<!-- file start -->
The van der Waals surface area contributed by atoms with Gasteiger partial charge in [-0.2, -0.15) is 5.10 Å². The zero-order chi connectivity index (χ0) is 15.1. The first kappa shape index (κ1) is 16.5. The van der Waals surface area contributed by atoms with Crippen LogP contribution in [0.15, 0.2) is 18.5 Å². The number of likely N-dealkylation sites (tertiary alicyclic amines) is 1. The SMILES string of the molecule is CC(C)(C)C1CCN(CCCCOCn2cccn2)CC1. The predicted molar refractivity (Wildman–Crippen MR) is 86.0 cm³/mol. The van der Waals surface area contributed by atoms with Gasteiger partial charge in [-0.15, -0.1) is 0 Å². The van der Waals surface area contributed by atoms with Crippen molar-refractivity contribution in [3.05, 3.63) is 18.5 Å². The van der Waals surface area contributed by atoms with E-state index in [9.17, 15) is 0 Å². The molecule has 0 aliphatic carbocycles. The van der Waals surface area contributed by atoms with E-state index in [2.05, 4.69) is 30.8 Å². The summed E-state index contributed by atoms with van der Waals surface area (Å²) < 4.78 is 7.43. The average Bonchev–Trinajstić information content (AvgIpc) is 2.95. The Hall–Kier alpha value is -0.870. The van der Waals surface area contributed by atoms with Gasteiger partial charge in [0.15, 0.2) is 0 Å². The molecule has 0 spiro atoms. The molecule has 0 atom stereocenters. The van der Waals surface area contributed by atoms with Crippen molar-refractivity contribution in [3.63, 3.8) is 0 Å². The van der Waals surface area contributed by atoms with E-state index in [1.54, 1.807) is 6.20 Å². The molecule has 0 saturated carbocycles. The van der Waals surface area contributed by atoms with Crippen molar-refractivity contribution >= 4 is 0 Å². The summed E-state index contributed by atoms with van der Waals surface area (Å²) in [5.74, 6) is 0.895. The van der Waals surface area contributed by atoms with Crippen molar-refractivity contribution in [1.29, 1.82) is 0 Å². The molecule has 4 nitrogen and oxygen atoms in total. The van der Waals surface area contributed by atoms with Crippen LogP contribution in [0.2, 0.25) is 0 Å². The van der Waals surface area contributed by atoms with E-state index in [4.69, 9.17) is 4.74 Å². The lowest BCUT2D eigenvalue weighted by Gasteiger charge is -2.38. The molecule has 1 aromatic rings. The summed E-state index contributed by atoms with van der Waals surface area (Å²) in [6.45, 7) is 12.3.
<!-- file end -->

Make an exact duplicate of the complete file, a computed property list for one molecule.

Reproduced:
The van der Waals surface area contributed by atoms with Gasteiger partial charge in [-0.2, -0.15) is 5.10 Å². The zero-order chi connectivity index (χ0) is 15.1. The first kappa shape index (κ1) is 16.5. The van der Waals surface area contributed by atoms with Crippen LogP contribution in [0.15, 0.2) is 18.5 Å². The number of likely N-dealkylation sites (tertiary alicyclic amines) is 1. The SMILES string of the molecule is CC(C)(C)C1CCN(CCCCOCn2cccn2)CC1. The predicted molar refractivity (Wildman–Crippen MR) is 86.0 cm³/mol. The van der Waals surface area contributed by atoms with Gasteiger partial charge in [-0.15, -0.1) is 0 Å². The van der Waals surface area contributed by atoms with Crippen molar-refractivity contribution in [3.05, 3.63) is 18.5 Å². The van der Waals surface area contributed by atoms with E-state index in [9.17, 15) is 0 Å². The molecule has 0 aliphatic carbocycles. The van der Waals surface area contributed by atoms with E-state index in [2.05, 4.69) is 30.8 Å². The summed E-state index contributed by atoms with van der Waals surface area (Å²) < 4.78 is 7.43. The average Bonchev–Trinajstić information content (AvgIpc) is 2.95. The Hall–Kier alpha value is -0.870. The van der Waals surface area contributed by atoms with Gasteiger partial charge in [0.15, 0.2) is 0 Å². The molecule has 0 spiro atoms. The molecule has 0 atom stereocenters. The van der Waals surface area contributed by atoms with Crippen molar-refractivity contribution in [3.63, 3.8) is 0 Å². The van der Waals surface area contributed by atoms with E-state index in [1.54, 1.807) is 6.20 Å². The molecule has 0 saturated carbocycles. The van der Waals surface area contributed by atoms with Crippen molar-refractivity contribution >= 4 is 0 Å². The summed E-state index contributed by atoms with van der Waals surface area (Å²) in [5.74, 6) is 0.895. The van der Waals surface area contributed by atoms with Crippen molar-refractivity contribution in [1.29, 1.82) is 0 Å². The molecule has 4 nitrogen and oxygen atoms in total. The van der Waals surface area contributed by atoms with Crippen LogP contribution in [0.2, 0.25) is 0 Å². The van der Waals surface area contributed by atoms with E-state index in [4.69, 9.17) is 4.74 Å². The lowest BCUT2D eigenvalue weighted by Gasteiger charge is -2.38. The molecule has 1 aromatic rings. The summed E-state index contributed by atoms with van der Waals surface area (Å²) in [6.45, 7) is 12.3.